Revelations in the Revolution of Relevance: Learning in a Meaningful Context

By Steven S. Sexton.

Published by The International Journal of Science in Society

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Article: Print $US10.00
Article: Electronic $US5.00

The dramatically modified New Zealand Curriculum was fully implemented at the beginning of the 2010 academic school year. This new curriculum has changed the way teachers plan, prepare, deliver and assess the learning environment. Instead of being taught in isolation, subject matter is now approached in a holistic manner through an integrated educational context. Teachers now find themselves without a prescribed set of learning experiences and are expected to provide learning opportunities that their students will find Relevant, Useful and Meaningful. At the same time, students must practice and develop five Key Competencies: Thinking; Relating to others; Using symbols, language and texts; Managing-self; and Participating and contributing. In response to these changes, many teachers have been seeking practical professional development support from tertiary education providers. This paper reports on one primary school teacher’s practical demonstration of how to integrate the Key Competencies in a lesson based on a science context.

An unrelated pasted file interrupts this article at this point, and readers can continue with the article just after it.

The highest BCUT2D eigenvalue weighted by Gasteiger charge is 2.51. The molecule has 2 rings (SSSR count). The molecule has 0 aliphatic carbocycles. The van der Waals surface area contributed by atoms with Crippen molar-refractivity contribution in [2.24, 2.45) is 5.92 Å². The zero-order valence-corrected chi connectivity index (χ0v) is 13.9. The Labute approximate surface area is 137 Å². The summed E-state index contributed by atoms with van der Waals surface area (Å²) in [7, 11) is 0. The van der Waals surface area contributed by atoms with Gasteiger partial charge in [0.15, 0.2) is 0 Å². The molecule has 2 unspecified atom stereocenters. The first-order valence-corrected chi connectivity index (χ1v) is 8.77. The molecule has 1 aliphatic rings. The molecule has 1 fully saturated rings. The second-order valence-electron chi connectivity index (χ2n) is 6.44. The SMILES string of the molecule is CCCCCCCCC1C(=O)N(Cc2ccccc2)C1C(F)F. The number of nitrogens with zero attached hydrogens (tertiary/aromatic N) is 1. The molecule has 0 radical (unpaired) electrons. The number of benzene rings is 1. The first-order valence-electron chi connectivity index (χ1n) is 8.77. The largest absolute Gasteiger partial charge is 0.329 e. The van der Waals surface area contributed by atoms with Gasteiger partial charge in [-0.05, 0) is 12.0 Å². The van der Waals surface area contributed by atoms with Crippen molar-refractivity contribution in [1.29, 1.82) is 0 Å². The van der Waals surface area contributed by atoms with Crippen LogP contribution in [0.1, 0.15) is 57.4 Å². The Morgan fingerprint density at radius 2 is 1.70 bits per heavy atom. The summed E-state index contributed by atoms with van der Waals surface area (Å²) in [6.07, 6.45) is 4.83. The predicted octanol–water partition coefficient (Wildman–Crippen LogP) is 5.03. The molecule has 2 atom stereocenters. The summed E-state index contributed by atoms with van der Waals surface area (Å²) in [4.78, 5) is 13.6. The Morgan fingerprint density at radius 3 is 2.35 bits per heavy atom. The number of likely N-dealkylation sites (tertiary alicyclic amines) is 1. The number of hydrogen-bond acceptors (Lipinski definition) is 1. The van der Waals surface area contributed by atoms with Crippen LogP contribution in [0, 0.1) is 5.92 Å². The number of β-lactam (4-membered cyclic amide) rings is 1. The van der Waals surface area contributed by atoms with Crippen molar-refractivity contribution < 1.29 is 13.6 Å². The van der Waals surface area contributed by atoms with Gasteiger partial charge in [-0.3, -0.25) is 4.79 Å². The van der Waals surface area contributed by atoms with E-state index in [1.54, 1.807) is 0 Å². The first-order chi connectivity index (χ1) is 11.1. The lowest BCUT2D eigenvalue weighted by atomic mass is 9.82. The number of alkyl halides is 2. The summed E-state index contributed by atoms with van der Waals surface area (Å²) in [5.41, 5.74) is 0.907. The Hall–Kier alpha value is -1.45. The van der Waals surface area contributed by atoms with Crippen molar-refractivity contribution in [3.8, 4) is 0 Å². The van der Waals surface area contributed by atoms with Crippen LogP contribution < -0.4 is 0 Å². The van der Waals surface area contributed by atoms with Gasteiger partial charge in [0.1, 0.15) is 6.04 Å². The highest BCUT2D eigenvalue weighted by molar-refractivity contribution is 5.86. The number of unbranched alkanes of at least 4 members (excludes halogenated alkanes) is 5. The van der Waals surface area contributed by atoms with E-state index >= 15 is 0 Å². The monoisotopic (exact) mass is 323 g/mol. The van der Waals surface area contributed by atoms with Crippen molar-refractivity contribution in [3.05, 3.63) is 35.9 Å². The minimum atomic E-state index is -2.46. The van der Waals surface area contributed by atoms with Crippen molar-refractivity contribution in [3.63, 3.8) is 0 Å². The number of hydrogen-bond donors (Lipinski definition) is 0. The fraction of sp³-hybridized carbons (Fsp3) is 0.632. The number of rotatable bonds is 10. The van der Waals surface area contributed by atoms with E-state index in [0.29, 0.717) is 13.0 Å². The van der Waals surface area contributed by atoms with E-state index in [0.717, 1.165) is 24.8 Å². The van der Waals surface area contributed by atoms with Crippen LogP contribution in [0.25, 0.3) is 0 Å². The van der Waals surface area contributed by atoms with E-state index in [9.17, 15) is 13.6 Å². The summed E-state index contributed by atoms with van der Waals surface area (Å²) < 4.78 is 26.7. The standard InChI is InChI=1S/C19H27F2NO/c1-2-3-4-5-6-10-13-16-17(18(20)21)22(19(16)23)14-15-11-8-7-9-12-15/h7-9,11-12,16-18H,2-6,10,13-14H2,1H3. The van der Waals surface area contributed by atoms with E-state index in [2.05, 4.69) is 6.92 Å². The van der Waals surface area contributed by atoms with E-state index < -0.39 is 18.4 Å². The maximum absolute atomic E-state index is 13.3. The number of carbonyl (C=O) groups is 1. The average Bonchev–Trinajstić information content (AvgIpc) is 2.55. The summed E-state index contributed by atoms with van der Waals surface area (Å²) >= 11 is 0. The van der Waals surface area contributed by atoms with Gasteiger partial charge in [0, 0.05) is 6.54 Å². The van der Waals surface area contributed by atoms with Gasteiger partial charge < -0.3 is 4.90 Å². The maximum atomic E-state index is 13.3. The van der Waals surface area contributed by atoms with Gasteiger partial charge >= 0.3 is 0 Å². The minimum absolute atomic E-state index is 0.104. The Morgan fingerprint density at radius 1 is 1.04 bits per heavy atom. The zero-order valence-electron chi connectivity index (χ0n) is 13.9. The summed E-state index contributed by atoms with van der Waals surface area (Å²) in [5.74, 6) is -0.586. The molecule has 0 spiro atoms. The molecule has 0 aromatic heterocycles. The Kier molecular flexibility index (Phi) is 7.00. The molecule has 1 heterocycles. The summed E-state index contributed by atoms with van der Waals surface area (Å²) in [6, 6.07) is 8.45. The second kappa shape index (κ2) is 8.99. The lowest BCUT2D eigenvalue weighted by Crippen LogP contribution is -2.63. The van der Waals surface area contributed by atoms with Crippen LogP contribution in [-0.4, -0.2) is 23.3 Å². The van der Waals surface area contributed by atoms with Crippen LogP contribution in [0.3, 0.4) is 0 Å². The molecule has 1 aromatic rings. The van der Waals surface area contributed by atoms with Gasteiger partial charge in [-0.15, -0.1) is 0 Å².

Keywords: Primary Education, Indigenous Education, Theory into Practice

The International Journal of Science in Society, Volume 2, Issue 1, pp.29-40. Article: Print (Spiral Bound). Article: Electronic (PDF File; 548.207KB).

Dr. Steven S. Sexton

Lecturer, Curriculum Development and Teaching, College of Education, The University of Otago, Dunedin, New Zealand

Presently, I am lecturing in Primary Education with an emphasis in Science. My research interests are in teacher cognition and teacher role development. In particular, I am interested in the significance of the role of the teacher within New Zealand's indigenous Maori population. I have spent the previous three years working in a small predominately Maori organisation to help address some of the social injustices they have suffered being isolated and marginalised by mainstream society.